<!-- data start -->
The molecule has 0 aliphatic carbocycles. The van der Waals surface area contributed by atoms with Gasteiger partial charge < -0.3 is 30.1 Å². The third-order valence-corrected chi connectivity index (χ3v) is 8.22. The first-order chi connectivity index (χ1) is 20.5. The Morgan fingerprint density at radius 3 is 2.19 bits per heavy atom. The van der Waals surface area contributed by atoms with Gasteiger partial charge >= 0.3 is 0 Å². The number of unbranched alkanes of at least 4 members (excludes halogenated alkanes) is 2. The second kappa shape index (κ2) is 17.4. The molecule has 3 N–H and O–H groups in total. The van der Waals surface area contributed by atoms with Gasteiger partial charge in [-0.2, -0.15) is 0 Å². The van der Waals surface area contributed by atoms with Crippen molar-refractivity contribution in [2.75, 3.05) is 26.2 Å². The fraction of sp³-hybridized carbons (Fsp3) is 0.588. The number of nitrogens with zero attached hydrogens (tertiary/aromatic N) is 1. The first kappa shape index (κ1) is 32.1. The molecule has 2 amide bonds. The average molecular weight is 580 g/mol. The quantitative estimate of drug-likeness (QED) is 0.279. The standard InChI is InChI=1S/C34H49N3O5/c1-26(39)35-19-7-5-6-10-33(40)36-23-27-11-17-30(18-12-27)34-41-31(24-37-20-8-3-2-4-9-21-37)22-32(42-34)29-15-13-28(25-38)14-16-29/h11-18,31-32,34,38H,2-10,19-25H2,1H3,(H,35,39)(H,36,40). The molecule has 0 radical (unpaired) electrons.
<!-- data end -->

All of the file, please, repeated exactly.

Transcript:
The molecule has 0 aliphatic carbocycles. The van der Waals surface area contributed by atoms with Gasteiger partial charge < -0.3 is 30.1 Å². The third-order valence-corrected chi connectivity index (χ3v) is 8.22. The first-order chi connectivity index (χ1) is 20.5. The Morgan fingerprint density at radius 3 is 2.19 bits per heavy atom. The van der Waals surface area contributed by atoms with Gasteiger partial charge >= 0.3 is 0 Å². The number of unbranched alkanes of at least 4 members (excludes halogenated alkanes) is 2. The second kappa shape index (κ2) is 17.4. The molecule has 3 N–H and O–H groups in total. The van der Waals surface area contributed by atoms with Gasteiger partial charge in [-0.2, -0.15) is 0 Å². The van der Waals surface area contributed by atoms with Crippen molar-refractivity contribution in [2.75, 3.05) is 26.2 Å². The fraction of sp³-hybridized carbons (Fsp3) is 0.588. The number of nitrogens with zero attached hydrogens (tertiary/aromatic N) is 1. The first kappa shape index (κ1) is 32.1. The molecule has 2 amide bonds. The average molecular weight is 580 g/mol. The quantitative estimate of drug-likeness (QED) is 0.279. The standard InChI is InChI=1S/C34H49N3O5/c1-26(39)35-19-7-5-6-10-33(40)36-23-27-11-17-30(18-12-27)34-41-31(24-37-20-8-3-2-4-9-21-37)22-32(42-34)29-15-13-28(25-38)14-16-29/h11-18,31-32,34,38H,2-10,19-25H2,1H3,(H,35,39)(H,36,40). The molecule has 0 radical (unpaired) electrons.